Turning Points In The Killer Angels

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The Killer Angels by Michael Shaara is a rather unique interpretation of the regularly reported Battle of Gettysburg. Most publications of the battle focus of concrete facts and statistics to portray its events, which Shaara does by using the viewpoints of prominent members such as Robert E. Lee and James Longstreet. What makes The Killer Angels unique, however, is that the author interprets these primary sources to create a fictitious novel that is more suitable for the general public. Although Shaara shows some major elements of the war, such as how the Battle of Gettysburg is seen as a turning point in military strategies, he likes to focus on the more personal aspects of the war, including interpreting the many debates between Longstreet…show more content…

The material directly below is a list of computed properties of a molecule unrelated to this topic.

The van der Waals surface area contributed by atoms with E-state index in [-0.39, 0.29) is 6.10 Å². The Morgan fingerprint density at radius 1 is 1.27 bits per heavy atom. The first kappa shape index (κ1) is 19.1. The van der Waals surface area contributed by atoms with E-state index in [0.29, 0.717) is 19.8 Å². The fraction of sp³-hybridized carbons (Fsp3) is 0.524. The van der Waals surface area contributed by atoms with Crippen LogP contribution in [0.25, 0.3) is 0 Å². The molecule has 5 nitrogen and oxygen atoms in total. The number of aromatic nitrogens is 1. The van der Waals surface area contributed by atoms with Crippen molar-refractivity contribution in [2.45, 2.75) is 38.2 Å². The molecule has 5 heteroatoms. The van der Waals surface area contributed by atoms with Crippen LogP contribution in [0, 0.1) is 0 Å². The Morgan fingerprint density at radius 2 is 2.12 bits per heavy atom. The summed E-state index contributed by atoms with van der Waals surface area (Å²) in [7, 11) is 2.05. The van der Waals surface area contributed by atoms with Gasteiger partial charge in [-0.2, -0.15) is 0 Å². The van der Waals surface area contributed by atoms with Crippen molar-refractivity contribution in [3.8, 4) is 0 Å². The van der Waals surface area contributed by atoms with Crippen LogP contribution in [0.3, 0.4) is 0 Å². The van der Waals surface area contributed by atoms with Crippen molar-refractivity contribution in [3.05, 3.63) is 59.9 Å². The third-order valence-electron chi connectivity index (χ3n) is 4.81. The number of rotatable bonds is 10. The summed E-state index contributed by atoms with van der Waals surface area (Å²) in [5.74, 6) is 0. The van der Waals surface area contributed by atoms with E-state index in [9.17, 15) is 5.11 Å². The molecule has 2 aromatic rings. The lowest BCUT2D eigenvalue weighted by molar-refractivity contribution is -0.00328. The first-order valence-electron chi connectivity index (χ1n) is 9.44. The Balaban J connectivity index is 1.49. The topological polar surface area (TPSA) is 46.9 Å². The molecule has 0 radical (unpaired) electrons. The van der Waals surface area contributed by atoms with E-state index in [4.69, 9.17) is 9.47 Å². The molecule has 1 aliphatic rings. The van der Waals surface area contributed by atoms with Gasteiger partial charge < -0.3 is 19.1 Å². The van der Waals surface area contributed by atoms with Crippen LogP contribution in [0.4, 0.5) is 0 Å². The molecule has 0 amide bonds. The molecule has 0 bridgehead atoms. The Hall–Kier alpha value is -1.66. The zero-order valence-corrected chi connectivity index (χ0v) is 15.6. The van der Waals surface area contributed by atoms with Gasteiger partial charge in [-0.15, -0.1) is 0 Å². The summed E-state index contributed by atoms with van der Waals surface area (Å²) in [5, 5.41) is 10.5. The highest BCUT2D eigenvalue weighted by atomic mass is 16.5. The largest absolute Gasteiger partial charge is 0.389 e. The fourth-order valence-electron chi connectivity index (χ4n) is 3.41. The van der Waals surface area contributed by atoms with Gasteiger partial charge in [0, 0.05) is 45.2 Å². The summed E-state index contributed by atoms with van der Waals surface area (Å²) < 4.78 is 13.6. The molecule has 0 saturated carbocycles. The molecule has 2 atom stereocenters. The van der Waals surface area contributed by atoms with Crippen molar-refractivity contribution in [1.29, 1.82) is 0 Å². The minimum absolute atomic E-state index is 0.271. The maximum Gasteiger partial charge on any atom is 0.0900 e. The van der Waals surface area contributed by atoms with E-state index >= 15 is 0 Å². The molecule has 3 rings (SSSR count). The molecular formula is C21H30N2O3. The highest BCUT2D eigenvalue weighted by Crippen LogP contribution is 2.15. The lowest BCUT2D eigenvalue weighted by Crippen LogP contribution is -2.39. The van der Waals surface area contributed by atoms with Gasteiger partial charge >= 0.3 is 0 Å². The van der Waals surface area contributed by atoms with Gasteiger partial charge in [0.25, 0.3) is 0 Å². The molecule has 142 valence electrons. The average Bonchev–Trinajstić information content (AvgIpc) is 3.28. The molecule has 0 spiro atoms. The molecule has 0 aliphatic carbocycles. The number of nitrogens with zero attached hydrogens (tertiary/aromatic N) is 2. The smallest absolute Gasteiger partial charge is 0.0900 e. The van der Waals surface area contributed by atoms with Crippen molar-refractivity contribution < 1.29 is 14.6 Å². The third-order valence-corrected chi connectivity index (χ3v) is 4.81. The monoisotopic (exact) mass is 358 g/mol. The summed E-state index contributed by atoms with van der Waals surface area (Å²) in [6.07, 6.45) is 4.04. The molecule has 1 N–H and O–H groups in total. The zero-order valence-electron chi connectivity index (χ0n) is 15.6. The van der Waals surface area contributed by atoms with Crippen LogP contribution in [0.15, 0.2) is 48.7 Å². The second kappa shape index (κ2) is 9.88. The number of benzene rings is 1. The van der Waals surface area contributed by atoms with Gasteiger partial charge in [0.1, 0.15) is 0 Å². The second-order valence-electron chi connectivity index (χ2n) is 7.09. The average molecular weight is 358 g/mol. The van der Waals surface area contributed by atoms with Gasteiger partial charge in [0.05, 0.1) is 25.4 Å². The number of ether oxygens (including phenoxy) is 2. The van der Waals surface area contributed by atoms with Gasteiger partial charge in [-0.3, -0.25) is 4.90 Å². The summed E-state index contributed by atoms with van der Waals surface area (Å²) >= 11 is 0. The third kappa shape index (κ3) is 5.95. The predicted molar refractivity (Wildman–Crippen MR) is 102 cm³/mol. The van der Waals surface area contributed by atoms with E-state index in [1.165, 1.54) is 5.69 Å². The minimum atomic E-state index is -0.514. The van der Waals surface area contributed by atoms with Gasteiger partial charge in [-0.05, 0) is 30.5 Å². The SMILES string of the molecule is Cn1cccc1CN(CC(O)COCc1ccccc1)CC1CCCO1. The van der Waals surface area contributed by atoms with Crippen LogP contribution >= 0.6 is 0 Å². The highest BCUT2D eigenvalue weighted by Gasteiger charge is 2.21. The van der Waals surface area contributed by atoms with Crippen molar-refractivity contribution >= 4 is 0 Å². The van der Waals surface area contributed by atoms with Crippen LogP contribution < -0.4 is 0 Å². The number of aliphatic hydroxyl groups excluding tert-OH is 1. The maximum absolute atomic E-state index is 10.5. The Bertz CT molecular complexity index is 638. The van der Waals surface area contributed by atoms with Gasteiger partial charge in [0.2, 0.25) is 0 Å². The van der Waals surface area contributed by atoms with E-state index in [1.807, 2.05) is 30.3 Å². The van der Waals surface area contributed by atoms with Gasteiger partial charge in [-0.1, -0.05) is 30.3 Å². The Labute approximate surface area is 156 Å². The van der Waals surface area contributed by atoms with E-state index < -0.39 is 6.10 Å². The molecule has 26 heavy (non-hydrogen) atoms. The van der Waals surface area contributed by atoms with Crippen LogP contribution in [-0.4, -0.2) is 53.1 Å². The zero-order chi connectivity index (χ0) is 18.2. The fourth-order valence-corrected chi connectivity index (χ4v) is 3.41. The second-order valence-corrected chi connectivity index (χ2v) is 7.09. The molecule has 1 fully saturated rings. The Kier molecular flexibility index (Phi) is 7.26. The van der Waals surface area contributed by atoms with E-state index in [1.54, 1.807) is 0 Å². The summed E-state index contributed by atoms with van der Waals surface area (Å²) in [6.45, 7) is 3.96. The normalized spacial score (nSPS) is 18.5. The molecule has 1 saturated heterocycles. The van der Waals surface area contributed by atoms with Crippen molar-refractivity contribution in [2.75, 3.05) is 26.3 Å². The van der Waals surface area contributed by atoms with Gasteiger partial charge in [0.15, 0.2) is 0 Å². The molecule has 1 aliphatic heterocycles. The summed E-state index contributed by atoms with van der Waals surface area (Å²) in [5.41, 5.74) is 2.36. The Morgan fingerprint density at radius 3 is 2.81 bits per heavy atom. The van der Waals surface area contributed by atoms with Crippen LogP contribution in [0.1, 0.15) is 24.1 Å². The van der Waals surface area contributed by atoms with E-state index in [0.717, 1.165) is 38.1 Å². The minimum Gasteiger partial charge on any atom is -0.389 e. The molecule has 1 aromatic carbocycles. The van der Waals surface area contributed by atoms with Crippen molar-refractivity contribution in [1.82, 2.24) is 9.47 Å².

Lee and Lieutenant General James Longstreet on the Confederate side, as well as Colonel Joshua Lawrence Chamberlain and Major General John Buford on the Union side. Shaara focuses on four days spanning June 29, 1863, through July 3, 1963, covering the entirety of the battle as well as the day before. The first four chapters cover June 29th 1863, the day before the battle, and cover 5 different perspectives of both Union and Confederate leaders, as well as a short section from the perspective of a traditional historian narrator. Shaara begins with a Confederate hired spy named Harrison who obtained helpful information about the Union’s strategies. Lieutenant General Longstreet and General Robert E. Lee, after some hesitation, moved their troops towards Gettysburg. Meanwhile, Colonel Joshua Lawrence Chamberlain on behalf of the Union, continued his already 80 mile trek towards Gettysburg gathering fragmented Union regiments along the way to aid in the upcoming battle. After a brief section from the author in which he illustrates the environment of Gettysburg, he shifts to Union General John Buford who began surveying the area to devise a strategy for the Union. Buford recognized the potential size of such a battle, and contacted Major General George Gordon Meade and Major General John Reynolds to obtain additional troops. Shaara’s final account of the day before

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